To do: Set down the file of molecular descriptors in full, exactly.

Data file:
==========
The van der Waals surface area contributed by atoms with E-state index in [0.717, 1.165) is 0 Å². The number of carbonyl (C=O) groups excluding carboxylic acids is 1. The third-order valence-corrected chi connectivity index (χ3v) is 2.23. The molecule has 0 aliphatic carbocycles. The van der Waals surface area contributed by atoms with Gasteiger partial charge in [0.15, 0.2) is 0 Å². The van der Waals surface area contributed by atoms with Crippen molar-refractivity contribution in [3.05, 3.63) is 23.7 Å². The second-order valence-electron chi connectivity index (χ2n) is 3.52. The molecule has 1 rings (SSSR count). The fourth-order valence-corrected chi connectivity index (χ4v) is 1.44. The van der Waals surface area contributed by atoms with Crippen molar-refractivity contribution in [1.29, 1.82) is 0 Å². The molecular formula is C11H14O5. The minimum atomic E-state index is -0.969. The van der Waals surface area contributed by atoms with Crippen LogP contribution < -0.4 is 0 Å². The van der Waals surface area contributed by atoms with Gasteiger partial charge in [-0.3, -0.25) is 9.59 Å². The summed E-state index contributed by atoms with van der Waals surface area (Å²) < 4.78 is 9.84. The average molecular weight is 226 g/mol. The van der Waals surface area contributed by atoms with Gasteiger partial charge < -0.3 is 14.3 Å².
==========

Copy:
The van der Waals surface area contributed by atoms with E-state index in [0.717, 1.165) is 0 Å². The number of carbonyl (C=O) groups excluding carboxylic acids is 1. The third-order valence-corrected chi connectivity index (χ3v) is 2.23. The molecule has 0 aliphatic carbocycles. The van der Waals surface area contributed by atoms with Gasteiger partial charge in [0.15, 0.2) is 0 Å². The van der Waals surface area contributed by atoms with Crippen molar-refractivity contribution in [3.05, 3.63) is 23.7 Å². The second-order valence-electron chi connectivity index (χ2n) is 3.52. The molecule has 1 rings (SSSR count). The fourth-order valence-corrected chi connectivity index (χ4v) is 1.44. The van der Waals surface area contributed by atoms with Crippen molar-refractivity contribution in [1.29, 1.82) is 0 Å². The molecular formula is C11H14O5. The minimum atomic E-state index is -0.969. The van der Waals surface area contributed by atoms with Crippen LogP contribution < -0.4 is 0 Å². The van der Waals surface area contributed by atoms with Gasteiger partial charge in [-0.3, -0.25) is 9.59 Å². The summed E-state index contributed by atoms with van der Waals surface area (Å²) < 4.78 is 9.84. The average molecular weight is 226 g/mol. The van der Waals surface area contributed by atoms with Gasteiger partial charge < -0.3 is 14.3 Å².